“Do you want a pretzel necklace?” was the text message I received from a friend at 9:31 am on Saturday morning, two hours and twenty-nine minutes before I was scheduled to attend the 2013 Michigan Winter Beer Fest put on by the Michigan Brewers Guild at Fifth Third Ballpark in Comstock Park, just north of Grand Rapids.
I had spent the previous night being regaled with stories of the crazy things I would see the next day from veterans of previous Winter Beer Fests—the costumes, the food, the sheer amount of beer.
“And we have to have pretzel necklaces!” one of my Beer Fest companions screamed the night before. “When I was there last year, everyone had them, and they looked like such a good idea. All they have there is snack food like turkey legs and sausage.”
“That’s snack food to you?” I asked. “I think I’ll be fine without the pretzel. I could do a turkey leg.”
So when I received the text message the next morning from a different friend asking if I wanted a pretzel necklace, I knew what I had to say. “Uh, yeah!” I typed back. “Why not?”
When I got to Fifth Third Ballpark, the line of cars stretched out the stadium entrance and down the US 131 exit ramp, almost reaching the main highway. As I drove through the parking lot, people streamed out of cars and buses, cozying up in lines that stretched down the long sidewalk leading to the entrance. A look around put to rest any thoughts I might have had of looking out of place with a string of pretzels and cookies around my neck; many people had similar jewelry, while some of the more adventurous attendees had strung together exotic chains of meats, jerky, cheese, doughnuts, or a combination of sorts. These people came prepared, I thought.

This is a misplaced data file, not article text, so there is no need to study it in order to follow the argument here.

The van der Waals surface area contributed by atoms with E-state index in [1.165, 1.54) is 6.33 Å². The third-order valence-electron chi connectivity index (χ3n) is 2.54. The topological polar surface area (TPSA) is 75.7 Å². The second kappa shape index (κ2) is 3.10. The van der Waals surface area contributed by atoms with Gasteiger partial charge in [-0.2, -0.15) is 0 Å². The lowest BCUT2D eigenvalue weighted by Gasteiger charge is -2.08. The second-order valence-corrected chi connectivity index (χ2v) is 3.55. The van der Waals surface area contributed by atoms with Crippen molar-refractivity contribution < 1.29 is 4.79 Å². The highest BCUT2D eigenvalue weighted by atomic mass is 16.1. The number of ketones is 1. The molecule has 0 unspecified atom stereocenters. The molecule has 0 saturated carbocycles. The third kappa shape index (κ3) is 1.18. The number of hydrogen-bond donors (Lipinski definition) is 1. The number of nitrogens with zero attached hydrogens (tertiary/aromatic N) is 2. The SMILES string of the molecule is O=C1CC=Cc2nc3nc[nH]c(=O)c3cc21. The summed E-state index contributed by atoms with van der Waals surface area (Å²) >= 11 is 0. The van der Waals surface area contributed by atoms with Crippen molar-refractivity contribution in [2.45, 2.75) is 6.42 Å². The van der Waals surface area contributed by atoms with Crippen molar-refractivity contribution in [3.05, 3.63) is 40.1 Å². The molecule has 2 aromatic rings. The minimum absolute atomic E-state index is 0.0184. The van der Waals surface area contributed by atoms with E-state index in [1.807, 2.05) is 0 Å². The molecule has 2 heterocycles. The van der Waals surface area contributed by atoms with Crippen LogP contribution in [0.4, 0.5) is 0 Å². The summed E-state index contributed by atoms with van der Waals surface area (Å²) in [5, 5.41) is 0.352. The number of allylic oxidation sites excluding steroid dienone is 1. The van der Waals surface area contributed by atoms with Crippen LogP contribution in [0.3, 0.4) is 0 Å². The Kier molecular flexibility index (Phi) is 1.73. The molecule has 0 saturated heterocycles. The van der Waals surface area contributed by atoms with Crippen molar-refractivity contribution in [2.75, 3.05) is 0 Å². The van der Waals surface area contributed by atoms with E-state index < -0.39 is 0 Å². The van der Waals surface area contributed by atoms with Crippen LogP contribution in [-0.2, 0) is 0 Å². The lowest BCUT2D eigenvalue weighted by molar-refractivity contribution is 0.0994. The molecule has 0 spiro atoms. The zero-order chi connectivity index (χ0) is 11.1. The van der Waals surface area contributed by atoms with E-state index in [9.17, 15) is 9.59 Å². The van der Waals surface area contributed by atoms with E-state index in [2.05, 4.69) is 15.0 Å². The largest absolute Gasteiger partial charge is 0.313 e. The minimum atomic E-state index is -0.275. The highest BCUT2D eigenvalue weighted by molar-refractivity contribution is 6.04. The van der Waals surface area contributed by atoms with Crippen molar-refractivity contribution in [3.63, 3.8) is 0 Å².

It was no real shock to find a high level of preparedness at the Winter Beer Fest. After all, tickets for the event had sold out in 13 hours—a new record. For over a year now, Grand Rapids has been billing itself as Beer City, USA, and its denizens start salivating at the mere mention of a craft beer event. Winter Beer Fest, in particular, has grown steadily in popularity over the past few years, and by now there is a regular contingent of festival-goers to whom the ins and outs of Beer Fest are old hat. Any time you encounter a man with Combos and Slim Jims taped to the back of his jacket, you find it’s safe to assume he’s been here before.
Within moments of walking in, it was clear what all the fuss was about. After walking past the ID checkpoint, I was handed a three ounce plastic cup which you are expected to hold on to for the entirety of the festival and use to sample the brews. 74 breweries brought more than 625 beers, which were laid out on 96 tables in five giant tents, and poured from 240 barrels holding 31 gallons of beer, so I knew my job was laid out for me.
Experts will tell you that you should have a master plan before ever taking your first drink. Do you want to try only breweries you’ve never been to? Perhaps you intend to wait in line to sample specialty brews brought by heavyweights like New Holland, Founders, Brewery Vivant, etcetera. Or maybe you just want to find a couple of your favorite beers and drink them steadily throughout the day, enjoying the festival atmosphere and the company of fellow craft beer lovers.